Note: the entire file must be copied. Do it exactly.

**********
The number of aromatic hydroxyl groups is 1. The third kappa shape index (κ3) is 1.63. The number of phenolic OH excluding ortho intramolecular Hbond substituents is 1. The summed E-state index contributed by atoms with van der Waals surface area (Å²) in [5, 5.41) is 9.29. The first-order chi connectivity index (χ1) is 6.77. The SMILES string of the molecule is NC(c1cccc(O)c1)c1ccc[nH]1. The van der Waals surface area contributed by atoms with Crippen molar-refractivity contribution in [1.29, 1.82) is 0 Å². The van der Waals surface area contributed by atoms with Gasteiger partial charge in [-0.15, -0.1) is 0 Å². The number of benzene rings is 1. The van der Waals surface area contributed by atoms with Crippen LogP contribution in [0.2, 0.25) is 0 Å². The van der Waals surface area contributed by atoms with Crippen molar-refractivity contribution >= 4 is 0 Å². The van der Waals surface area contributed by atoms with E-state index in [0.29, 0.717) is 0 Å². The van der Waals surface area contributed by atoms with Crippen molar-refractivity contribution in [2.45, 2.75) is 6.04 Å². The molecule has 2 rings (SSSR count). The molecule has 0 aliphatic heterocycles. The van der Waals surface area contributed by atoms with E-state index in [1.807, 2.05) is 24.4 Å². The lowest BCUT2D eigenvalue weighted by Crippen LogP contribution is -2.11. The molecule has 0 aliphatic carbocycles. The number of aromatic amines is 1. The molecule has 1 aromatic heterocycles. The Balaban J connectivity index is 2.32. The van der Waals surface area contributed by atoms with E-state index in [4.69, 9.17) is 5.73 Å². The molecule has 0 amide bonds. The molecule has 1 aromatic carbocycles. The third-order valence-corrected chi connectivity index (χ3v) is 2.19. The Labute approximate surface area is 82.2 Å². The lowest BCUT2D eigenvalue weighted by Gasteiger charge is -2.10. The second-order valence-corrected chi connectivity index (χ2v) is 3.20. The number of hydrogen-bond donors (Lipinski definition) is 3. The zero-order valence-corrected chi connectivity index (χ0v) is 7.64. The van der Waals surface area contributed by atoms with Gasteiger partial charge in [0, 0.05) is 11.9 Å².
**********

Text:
The number of aromatic hydroxyl groups is 1. The third kappa shape index (κ3) is 1.63. The number of phenolic OH excluding ortho intramolecular Hbond substituents is 1. The summed E-state index contributed by atoms with van der Waals surface area (Å²) in [5, 5.41) is 9.29. The first-order chi connectivity index (χ1) is 6.77. The SMILES string of the molecule is NC(c1cccc(O)c1)c1ccc[nH]1. The van der Waals surface area contributed by atoms with Crippen molar-refractivity contribution in [1.29, 1.82) is 0 Å². The van der Waals surface area contributed by atoms with Gasteiger partial charge in [-0.15, -0.1) is 0 Å². The number of benzene rings is 1. The van der Waals surface area contributed by atoms with Crippen LogP contribution in [0.2, 0.25) is 0 Å². The van der Waals surface area contributed by atoms with Crippen molar-refractivity contribution >= 4 is 0 Å². The van der Waals surface area contributed by atoms with E-state index in [0.29, 0.717) is 0 Å². The van der Waals surface area contributed by atoms with Crippen molar-refractivity contribution in [2.45, 2.75) is 6.04 Å². The molecule has 2 rings (SSSR count). The molecule has 0 aliphatic heterocycles. The van der Waals surface area contributed by atoms with E-state index in [1.807, 2.05) is 24.4 Å². The lowest BCUT2D eigenvalue weighted by Crippen LogP contribution is -2.11. The molecule has 0 aliphatic carbocycles. The number of aromatic amines is 1. The molecule has 1 aromatic heterocycles. The Balaban J connectivity index is 2.32. The van der Waals surface area contributed by atoms with E-state index in [4.69, 9.17) is 5.73 Å². The molecule has 0 amide bonds. The molecule has 1 aromatic carbocycles. The third-order valence-corrected chi connectivity index (χ3v) is 2.19. The Labute approximate surface area is 82.2 Å². The lowest BCUT2D eigenvalue weighted by Gasteiger charge is -2.10. The second-order valence-corrected chi connectivity index (χ2v) is 3.20. The number of hydrogen-bond donors (Lipinski definition) is 3. The zero-order valence-corrected chi connectivity index (χ0v) is 7.64. The van der Waals surface area contributed by atoms with Gasteiger partial charge in [0, 0.05) is 11.9 Å².